Tuesday, June 22, 2010

Karl Marx

"Religious distress is at the same time the expression of real distress and the protest against real distress. Religion is the sigh of the oppressed creature, the heart of a heartless world, just as it is the spirit of a spiritless situation. It is the opium of the people. The abolition of religion as the illusory happiness of the people is required for their real happiness. The demand to give up the illusion about its condition is the demand to give up a condition which needs illusions."

(from Marx's Critique of Hegel's Philosophy of Right)


What if this is a heartless world full of spiritless situations? What if people can't handle real happiness because they can't exist without such illusions? Wouldn't religion then be a very much-needed drug for which the people must have in order to relieve their distress?

Wouldn't this argument then also serve as validation for religion, since certain economic conditions and realities have both allowed and necessitated its existence?

On Dating

1. A guy worth dating is a guy to whom you are attracted physically and intellectually, and who has impeccable character. But of course, you also have to be what you want.

2. Someone who genuinely likes you will make his intentions clear. If you're left wondering how a guy feels about you, then he's just not into you enough, and you need to make the conscious effort to move on. There are too many people in the world whom you haven't met for you to be stuck on a guy who isn't totally into you. Have some self respect.

3. Actions speak louder than words. No matter what he says, what he does must back it up. Go with your gut on this one.

4. (I'd prefer not to give away all my thoughts. This one's private.)

5. A fulfilling, healthy relationship consists of two individuals, independently happy with their lives, who come together to make each other happier.

6. Love should not be so complicated. Be honest and straightforward whenever possible. Don't tolerate guys who play games.

7. Never lower your standards. You are not being unreasonable in having the resolve and integrity to stand by what you want. Only by doing so will you truly be able to make yourself happy in the long-run.

8. Be good to people, and the ones worth your time will be good to you. Be good to yourself. Eat well, exercise, and pamper yourself. You deserve it!

9. Really think about what you want—not just in a guy, but in your life, career, etc.

10. The most important relationship you have is the one with yourself (and by extension of that, your family). Be your best self in your most natural, happiest state. The rest will take care of itself.

Be good to people...

Be good to people, and the ones worth your time will be good to you.

Tuesday, June 15, 2010

The Fountainhead, by Ayn Rand

Egotism and altruism may be opposite poles representing two very different ways of being, but let's not forget that there is also a sliding scale. Ayn Rand writes in The Fountainhead: "All that which proceeds from man's independent ego is good. All that which proceeds from man's dependence upon men is evil." She may be playing devil's advocate to illustrate a point, but my conjecture is that this is what she really believes. All power to her, and to her fervent followers, for that matter. I simply do not count myself to be one of them.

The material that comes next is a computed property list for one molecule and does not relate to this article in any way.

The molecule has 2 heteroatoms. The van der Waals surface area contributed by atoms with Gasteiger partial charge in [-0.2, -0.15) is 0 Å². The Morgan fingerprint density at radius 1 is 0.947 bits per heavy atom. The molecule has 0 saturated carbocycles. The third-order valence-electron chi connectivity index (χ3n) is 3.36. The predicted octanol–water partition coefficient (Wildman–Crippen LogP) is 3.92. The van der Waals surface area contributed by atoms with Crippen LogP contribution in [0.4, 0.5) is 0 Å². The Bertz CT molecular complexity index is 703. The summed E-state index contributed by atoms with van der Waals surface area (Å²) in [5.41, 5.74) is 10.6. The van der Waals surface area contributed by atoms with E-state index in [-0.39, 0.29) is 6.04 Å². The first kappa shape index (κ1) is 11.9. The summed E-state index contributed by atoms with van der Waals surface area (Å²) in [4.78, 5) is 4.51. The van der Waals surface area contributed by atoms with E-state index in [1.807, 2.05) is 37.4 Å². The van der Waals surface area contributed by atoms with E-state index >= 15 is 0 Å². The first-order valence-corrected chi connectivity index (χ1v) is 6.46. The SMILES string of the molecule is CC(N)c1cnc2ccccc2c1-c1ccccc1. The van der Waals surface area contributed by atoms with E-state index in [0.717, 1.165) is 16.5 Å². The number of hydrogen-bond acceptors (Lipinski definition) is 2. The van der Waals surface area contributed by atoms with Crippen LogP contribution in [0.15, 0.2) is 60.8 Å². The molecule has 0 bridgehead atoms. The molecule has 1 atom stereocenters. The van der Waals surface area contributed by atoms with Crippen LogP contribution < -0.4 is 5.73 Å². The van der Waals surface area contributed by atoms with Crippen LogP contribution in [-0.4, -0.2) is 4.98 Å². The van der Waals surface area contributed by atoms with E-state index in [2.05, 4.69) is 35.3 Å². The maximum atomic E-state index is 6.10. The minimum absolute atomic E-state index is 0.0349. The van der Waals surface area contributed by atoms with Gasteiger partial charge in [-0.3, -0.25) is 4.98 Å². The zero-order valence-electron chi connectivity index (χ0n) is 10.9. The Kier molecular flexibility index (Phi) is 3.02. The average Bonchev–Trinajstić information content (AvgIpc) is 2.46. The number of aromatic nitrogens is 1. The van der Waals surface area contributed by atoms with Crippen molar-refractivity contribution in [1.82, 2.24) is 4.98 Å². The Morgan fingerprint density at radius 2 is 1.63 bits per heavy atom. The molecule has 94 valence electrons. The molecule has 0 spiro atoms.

The novel, first published in 1943 by Bobbs-Merrill, is a story of one architect's dedication to being himself in a world that disapproves of him in every way. Each situation and circumstance is employed to paint a picture of why the author regards man's ego to be the fountainhead of human progress. Rand is an excellent, logical writer well able to capture your attention and hold it for the more than 700 pages of this book (which in itself is quite an achievement). She also describes man and society in a probing, debate-inducing way. Notwithstanding, I find her perspectives to be too extreme.

Human beings, by nature and inherently, are social creatures. In each of our own pursuits of happiness, we do and will depend on other men to make ourselves happy. Contrary to Rand's view, there are many people who actually genuinely enjoy being altruistic because they derive pleasure from the (private and personal) knowledge that they are making a positive contribution to society. Not all acts of charity are acts to seek or gain approval from others. Moreover, it's not possible or practical to be entirely selfish all the time, for to do so inevitably and ultimately infringes upon others' pursuit of happiness.

What Rand speaks of are ideals in a substitute world. It is good to have your own ideals and to live by them. That is the crux of integrity, and I very much respect her ability to clearly elucidate hers. But even if I were to follow her line of thought and "reason...alone", I would still disagree with the application of her drastic principles. So by nature of her argument that we should be independent thinkers, she actually encourages us to be free to pick and choose ideas and philosophies from various thinkers, ourselves included. And that freedom, perhaps, is what I feel most compelled to accept from this classic piece of literature.

Rating: 5/5